It is only through repeated earth-lives that mind could gradually, and as an historical process, become more and more individualized, that is to say, could gradually emerge from the spirit which gave birth to it and from the nature which it is learning to contemplate from without instead of merely participating from within. From that contemplation it derives its separate existence, and from that participation its continuous existence; and therefore the condition of its being is that these two states shall rhythmically alternate. (138)

          The word ‘participation’ is a tricky one I don’t yet fully grasp—Barfield defines it more fully in Saving the Appearances: A Study in Idolatry, but I’m still struggling. It might be true to say that you can ‘participate’ an invariant, and by so participating, maintain a continuous identity.

          • More importantly, what does spirit mean?

            • Luke Breuer

              It might be precisely the thing that makes ‘I’ continuous. :-p More than that, I cannot yet say. Perhaps I will be able to say more later, especially with your “discontinuous ‘I'” as a foil!

            • Without being able to pin any properties on it, it is superfluous and meaningless, really.

            • Luke Breuer

              It seems difficult to maintain that the thing that makes the ‘I’ continuous would be “superfluous and meaningless”.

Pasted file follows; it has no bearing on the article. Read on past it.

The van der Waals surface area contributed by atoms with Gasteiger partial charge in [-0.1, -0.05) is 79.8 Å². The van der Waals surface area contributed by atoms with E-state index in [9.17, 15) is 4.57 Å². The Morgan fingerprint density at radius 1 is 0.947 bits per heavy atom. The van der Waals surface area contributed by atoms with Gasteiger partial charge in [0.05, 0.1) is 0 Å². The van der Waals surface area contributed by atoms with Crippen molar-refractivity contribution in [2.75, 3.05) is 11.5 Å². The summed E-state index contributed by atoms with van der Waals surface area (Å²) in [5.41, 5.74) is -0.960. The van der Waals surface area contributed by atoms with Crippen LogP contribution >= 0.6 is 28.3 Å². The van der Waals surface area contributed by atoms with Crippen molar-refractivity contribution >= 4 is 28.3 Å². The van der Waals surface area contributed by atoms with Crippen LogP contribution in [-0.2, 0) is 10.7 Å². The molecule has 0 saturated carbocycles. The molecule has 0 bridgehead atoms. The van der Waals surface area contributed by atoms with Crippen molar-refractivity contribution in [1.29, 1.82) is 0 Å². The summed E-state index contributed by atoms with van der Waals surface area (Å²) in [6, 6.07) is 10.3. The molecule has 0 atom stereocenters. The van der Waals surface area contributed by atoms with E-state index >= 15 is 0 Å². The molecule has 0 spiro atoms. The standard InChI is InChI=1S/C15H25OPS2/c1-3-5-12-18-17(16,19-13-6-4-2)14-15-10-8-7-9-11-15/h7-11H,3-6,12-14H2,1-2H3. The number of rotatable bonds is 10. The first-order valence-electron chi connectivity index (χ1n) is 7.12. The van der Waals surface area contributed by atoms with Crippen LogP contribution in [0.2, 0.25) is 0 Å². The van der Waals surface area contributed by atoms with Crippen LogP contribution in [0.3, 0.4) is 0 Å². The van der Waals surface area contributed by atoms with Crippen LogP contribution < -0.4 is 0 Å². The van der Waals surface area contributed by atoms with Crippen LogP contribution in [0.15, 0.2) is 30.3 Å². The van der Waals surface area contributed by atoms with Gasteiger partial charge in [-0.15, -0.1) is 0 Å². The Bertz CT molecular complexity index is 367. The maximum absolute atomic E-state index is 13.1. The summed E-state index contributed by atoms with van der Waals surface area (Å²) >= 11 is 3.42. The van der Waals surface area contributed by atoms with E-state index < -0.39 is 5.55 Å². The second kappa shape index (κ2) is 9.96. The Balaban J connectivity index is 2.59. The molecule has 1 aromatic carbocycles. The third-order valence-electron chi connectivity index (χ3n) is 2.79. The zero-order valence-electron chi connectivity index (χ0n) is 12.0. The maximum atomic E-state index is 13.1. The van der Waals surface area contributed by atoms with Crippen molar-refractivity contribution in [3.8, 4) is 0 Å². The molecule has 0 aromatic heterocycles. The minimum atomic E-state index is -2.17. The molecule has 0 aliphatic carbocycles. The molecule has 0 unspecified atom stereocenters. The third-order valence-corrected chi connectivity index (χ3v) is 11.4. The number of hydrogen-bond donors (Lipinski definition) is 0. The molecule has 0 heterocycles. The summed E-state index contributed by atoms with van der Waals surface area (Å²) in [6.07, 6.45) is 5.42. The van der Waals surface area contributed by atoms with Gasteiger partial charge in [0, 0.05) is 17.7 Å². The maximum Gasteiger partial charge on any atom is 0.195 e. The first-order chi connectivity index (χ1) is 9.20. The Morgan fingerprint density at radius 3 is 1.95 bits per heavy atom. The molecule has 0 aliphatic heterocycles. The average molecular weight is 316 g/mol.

• Luke Breuer

              This comment is eating away at me. Could you say a bit more on this stance you hold? I don’t even know how to search for it. Something tells me it’s the difference between bundle theory and essentialism, but I don’t even understand those terms well, so I’m mostly just intuiting “possibly relevant terms”.

            • You posit a spirit here. And then claim that it could maintain the continuous I. But you can not make any claim over and above that – you can hardly say.

              This, to me, is meaningless. You are unable to ascribe to this thing any properties, observable, or inferred or deduced. You assert it could do X, but can provide no evidence for this, or any good reason.

              Since you can ascribe no properties, the only other thing with no properties is… nothing.

              What you claim of the spirit is pretty much synonymous with nothing, or thereabouts.

              So, to me, the claim is meaningless and superfluous.

            • Luke Breuer

              So essentially, if the whole is not greater than the sum of the parts, then the whole is redundant and we should just talk about the parts?

            • You seem to be unable to define the whole, or the parts. You have given no properties of either, apart from claiming that one property might be X with nothing more than mere assertion of couldness.

            • Luke Breuer

              Could you just answer my question directly? It makes sense to me that there is no whole if it is not somehow ‘bigger’ than the parts. Stated differently, if my attempt to connect a bunch of parts into a ‘whole’ doesn’t give me any new insight, then my ‘whole’ is just an arbitrary collection of parts and I was silly to think they all went together. So I think I’m attempting to agree with you.

            • Luke Breuer

              Is not a person’s character properties of his/her ‘spirit’? Doesn’t a person’s character represent something continuous?

            • Depends how you define spirit.

              Character can be dependable. It can also change. Mine has certainly changes in many ways, yet is similar in others.

              The question might better be, what makes the similar bits remain similar?

              ie, is it your genetic blueprint that gives a sense of continuity?

              My guess s that it is this (which thus defines your character) together with memory. Both can be bastardised.